True, I do still encounter films which, like those of Tarr, have a deep impact even on DVD. For some reason, a number of Japanese movies spring to mind – Kobayashi’s monumental humanistic epic The Human Condition, which I first saw about a decade ago; several of Naruse’s subtle dissections of social despair; Yamanaka’s exquisite Humanity and Paper Balloons and Kinoshita’s deeply moving Twenty-Four Eyes. But even these don’t seem to have embedded themselves as deeply into me as films I saw three and four decades ago, because, I think, once again they required less effort to “acquire”.

Bela Tarr's Satantango (1994): the whole world in a village
Bela Tarr’s Satantango (1994): the whole world in a village

GORD: Every movie we watch now is built on an initial early experience/memory. The films are powerful and lasting in our brains. We want to repeat the experience but find the ease and convenience somehow taking away from it. I think there is a need for a concerted effort on the viewer’s part to isolate themselves, to understand the nature of the medium (not the transmogrified mass culture experience of the multiplex/internet/netflix), but the nature of film as a storytelling medium – to sit in front of the film and try (hopefully) to wipe away the film’s source (dvd/bluray/theatre/netflix) and simply see it for what it is.

I think that is very difficult. Watching movies at home is about comfort and zoning out (tied, I think, to early TV watching). So it’s a fight. We want comfort. I want comfort. But looking at “art” is not a comfortable experience; it wants us engaged in it; it demands an emotional investment.

The perfect film is both engaging and exciting but does not overwhelm us. It takes us into a world and involves us in an emotional experience and somehow changes us. It gives us the ability to see an intrinsic and undeniable truth about ourselves. Essentially it can be compared to any relationship we have; it is distant enough to give us a perspective and close enough to allow us an emotional response. Good film allows us the distance to observe and an emotional connection, that is the same as what two people need to live together. It doesn’t numb us or alienate. It allows us to bridge the gap between ourselves and the experience.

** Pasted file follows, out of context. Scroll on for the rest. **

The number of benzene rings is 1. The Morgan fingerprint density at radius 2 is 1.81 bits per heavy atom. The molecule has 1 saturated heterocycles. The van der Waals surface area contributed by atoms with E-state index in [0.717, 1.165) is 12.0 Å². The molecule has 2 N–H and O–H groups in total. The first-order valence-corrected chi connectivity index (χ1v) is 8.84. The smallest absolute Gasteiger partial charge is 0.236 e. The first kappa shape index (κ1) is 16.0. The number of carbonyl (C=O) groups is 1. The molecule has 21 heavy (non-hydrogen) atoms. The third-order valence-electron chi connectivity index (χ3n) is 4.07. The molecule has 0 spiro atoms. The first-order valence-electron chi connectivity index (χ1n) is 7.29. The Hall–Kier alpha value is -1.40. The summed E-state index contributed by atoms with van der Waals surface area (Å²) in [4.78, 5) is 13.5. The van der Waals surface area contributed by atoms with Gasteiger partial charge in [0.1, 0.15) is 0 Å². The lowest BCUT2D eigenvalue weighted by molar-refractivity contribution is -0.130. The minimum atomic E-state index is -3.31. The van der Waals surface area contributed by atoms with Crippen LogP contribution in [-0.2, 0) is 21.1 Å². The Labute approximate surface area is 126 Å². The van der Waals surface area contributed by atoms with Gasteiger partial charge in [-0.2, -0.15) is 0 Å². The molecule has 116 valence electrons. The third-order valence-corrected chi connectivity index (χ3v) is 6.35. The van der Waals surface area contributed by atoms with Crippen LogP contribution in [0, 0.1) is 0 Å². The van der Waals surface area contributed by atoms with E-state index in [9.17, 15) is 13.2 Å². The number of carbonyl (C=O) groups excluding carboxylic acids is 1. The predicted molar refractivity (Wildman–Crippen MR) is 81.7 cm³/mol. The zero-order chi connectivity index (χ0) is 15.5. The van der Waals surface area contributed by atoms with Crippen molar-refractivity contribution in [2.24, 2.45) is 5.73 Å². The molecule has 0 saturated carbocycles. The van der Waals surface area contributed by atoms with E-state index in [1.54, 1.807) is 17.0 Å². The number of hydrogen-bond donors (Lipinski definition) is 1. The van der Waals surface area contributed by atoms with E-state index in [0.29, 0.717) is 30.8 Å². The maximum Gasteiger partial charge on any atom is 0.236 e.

Yamanaka Sadao's Humanity & Paper Balloons (1937): the whole world in a village
Yamanaka Sadao’s Humanity & Paper Balloons (1937): the whole world in a village

The movies that have stuck with me for years and still exert a pull when I think of them are the ones which really use the medium to create a “total” experience, a complete world which may or may not have a direct connection to the “real” world … I can still remember the feeling of walking out of the theatre after a matinee, sun shining, and feeling as if the world around me had changed in some way, or wasn’t quite as solid as it tried to seem. I used to feel energized after a movie, subtly changed … but I seldom get that feeling any more because I seldom feel completely enveloped by the experience, even the good ones.

Ironically, my capacity to appreciate this thing which has been so important to me, about which I have felt so passionate for so many years, has steadily diminished in direct proportion with my ability to possess movies as objects. Like the proverbial kid in a candy shop, I have perhaps consumed so much that I’m gradually losing my taste for the treats in front of me.


4 thoughts on “Over-consumption and Diminishing Returns Part 2

  1. Nice work George
    Who is this brilliant friend of yours
    Astute clear and sheer brilliance
    A shining light
    Keep up the good work